"As for all this, it's up to parents bollocks. My Dc don't have open Internet access, but that doesn't mean they aren't shown all sorts of porn on the school bus, at their mates house etc etc, how do you parent that?"

How do you parent that with the porn block? You have no control over who opts out for a start. Neither does the porn block guarantee your kids safety online, it will not catch all the porn, neither will it purge the internet of all the other stuff that isn't suitable for kids.

Plus ISP's can't block what gets sent via email or P2P, your kids will probably still get shown stuff on the school bus.

TabithaStephens Tue 23-Jul-13 08:23:46

Where does an 11 year old get a phone with internet from if not their parents?

Technotropic Tue 23-Jul-13 08:51:02

Where does an 11 year old get a phone with internet from if not their parents?

And therein lies the problem. Almost every child has a smartphone nowadays. A phone used to be for security but now that's not the case, otherwise all kids would have are those naff £10 phones that only make calls and text.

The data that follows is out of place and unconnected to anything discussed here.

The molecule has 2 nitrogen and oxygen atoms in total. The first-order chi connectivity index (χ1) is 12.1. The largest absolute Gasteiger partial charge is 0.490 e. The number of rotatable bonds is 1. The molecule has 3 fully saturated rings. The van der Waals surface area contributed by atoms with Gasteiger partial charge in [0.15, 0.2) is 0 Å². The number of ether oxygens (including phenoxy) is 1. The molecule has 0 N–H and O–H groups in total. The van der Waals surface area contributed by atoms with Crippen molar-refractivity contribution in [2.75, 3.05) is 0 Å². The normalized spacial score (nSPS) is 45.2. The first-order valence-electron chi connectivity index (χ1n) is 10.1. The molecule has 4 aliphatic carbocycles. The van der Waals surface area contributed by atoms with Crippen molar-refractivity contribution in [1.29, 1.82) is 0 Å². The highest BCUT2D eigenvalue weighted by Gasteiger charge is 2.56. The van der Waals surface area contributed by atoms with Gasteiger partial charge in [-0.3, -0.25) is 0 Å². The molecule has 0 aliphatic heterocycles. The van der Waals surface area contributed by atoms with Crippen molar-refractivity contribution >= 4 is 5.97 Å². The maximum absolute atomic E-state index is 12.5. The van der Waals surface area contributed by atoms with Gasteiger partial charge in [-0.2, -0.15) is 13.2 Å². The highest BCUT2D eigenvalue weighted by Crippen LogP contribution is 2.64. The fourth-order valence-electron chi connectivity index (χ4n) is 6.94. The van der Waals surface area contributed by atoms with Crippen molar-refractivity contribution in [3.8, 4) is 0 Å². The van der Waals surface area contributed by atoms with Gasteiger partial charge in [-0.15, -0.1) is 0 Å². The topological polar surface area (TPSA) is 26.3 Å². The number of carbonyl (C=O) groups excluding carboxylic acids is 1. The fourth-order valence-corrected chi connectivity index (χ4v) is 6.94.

I'm mixed with all this. On the one hand you want to give kids the freedom to make value choices but at the age of 12+ it's not an easy concept for them to grasp. Hence all the sexting problems from this age upwards. It's no coincidence that all this occurs at a time when kids are all getting the latest smartphone for Xmas.

We have mac address filtering in our house so only main devices can be used. We also monitor everything to make sure the sites visited are appropriate.

We are currently trialing TalkTalk's security filter. This can be switched on/off via their website so no akward phone calls. I've had mixed results with it as it does block most porn sites but is useless against P2P. It also blocks loads of other valid sites so am on the cusp of removing it and going back to old fashioned monitoring.